Woman's Era, the first monthly newspaper published by African-American women, was a key factor in the creation of national networks of middle-class black activist women at the turn of the twentieth century. The paper was established in 1894 by Josephine St. Pierre Ruffin and her daughter, Florida Ruffin Ridley. The two had founded the Boston Woman's Era Club that same year, and Ruffin served both as the club's president and as editor of the paper until 1903. The paper dealt with issues of politics, family, health, fashion, and community. It had correspondents from around the country, many of whom were renowned activists. Victoria Earle Matthews reported from New York, Fannie Barrier Williams from Chicago, Josephine Silone-Yates from Kansas City, Mary Church Terrell from Washington, D.C., Elizabeth Ensley from Denver, and Alice Ruth Moore (later known as Alice Dunbar-Nelson) from New Orleans.
The paper was of great use in 1895 in calling a meeting to protest a letter insulting the character of black women. Using the vehicle of the Woman's Era, Ruffin insisted that African-American women could no longer stand idle while whites asserted that black men were natural rapists and that black women were amoral. Out of this national conference of a hundred women representing ten states came the National Federation of Afro-American Women. The federation pledged itself to deal with these attacks, among other pressing issues. The organization would become part of the larger National Association of Colored Women the following year.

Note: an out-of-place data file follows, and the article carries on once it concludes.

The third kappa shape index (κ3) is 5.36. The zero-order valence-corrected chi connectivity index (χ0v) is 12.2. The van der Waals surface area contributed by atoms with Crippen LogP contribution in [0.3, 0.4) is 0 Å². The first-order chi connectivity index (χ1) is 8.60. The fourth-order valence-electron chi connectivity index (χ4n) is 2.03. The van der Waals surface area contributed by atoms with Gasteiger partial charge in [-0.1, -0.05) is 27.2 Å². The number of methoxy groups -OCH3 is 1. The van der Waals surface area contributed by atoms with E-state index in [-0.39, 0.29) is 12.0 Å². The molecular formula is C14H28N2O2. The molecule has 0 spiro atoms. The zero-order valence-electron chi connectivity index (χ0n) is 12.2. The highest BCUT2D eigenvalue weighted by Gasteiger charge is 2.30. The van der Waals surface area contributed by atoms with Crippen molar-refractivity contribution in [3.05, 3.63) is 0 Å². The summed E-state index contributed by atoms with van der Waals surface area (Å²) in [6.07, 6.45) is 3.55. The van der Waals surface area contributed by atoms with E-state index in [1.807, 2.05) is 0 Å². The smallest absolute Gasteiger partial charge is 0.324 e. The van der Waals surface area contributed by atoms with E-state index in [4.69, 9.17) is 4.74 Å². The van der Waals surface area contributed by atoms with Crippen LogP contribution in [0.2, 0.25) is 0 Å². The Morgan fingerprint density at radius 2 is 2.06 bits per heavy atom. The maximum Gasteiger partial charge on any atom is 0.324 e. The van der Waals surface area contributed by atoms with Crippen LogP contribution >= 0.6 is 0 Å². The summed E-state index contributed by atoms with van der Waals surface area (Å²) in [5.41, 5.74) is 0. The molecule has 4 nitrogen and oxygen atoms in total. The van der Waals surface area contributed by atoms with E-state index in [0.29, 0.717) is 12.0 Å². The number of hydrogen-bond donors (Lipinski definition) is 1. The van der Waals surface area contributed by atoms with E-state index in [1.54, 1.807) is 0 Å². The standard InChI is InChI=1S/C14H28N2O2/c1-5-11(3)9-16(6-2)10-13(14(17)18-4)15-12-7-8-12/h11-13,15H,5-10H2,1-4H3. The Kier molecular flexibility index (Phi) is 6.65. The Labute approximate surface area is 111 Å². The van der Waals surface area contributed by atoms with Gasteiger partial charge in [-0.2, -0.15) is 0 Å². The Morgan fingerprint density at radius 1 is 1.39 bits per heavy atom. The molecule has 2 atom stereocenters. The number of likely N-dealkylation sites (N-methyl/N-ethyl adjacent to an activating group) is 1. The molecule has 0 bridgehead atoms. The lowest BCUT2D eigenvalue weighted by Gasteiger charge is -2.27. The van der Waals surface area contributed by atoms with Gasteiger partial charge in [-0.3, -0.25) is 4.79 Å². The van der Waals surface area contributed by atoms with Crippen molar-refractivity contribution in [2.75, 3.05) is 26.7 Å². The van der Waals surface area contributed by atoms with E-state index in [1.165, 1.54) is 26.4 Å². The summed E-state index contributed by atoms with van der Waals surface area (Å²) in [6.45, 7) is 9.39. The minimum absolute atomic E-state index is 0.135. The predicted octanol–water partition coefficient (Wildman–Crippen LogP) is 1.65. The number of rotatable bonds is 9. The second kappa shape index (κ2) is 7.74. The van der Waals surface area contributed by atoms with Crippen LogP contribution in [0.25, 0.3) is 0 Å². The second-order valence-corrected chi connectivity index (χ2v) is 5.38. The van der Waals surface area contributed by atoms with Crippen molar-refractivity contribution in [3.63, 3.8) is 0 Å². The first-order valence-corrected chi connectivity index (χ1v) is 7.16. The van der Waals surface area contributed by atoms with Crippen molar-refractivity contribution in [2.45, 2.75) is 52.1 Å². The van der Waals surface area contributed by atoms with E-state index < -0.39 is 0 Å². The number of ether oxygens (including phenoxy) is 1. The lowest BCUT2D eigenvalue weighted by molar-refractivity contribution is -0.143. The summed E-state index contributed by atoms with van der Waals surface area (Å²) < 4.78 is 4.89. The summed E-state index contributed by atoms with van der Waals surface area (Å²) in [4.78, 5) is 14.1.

Although the Woman's Era did not have the longevity of many other periodicals, it played a key role at a critical time for black women. Ruffin's creation of the paper as a means of linking the work of various women from around the country made possible the creation of such vitally important organizations as the National Association of Colored Women.
Neverdon-Morton, Cynthia. "The Black Woman's Struggle for Equality in the South, 1895–1925." In The Afro-American Woman: Struggles and Images, edited by Sharon Harley and Rosalyn Terborg-Penn, pp. 43–57. Port Washington, N.Y.: Kennikat Press, 1978.
Salem, Dorothy. To Better Our World: Black Women in Organized Reform, 1890–1920. Brooklyn, N.Y.: Carlson, 1990.
judith weisenfeld (1996)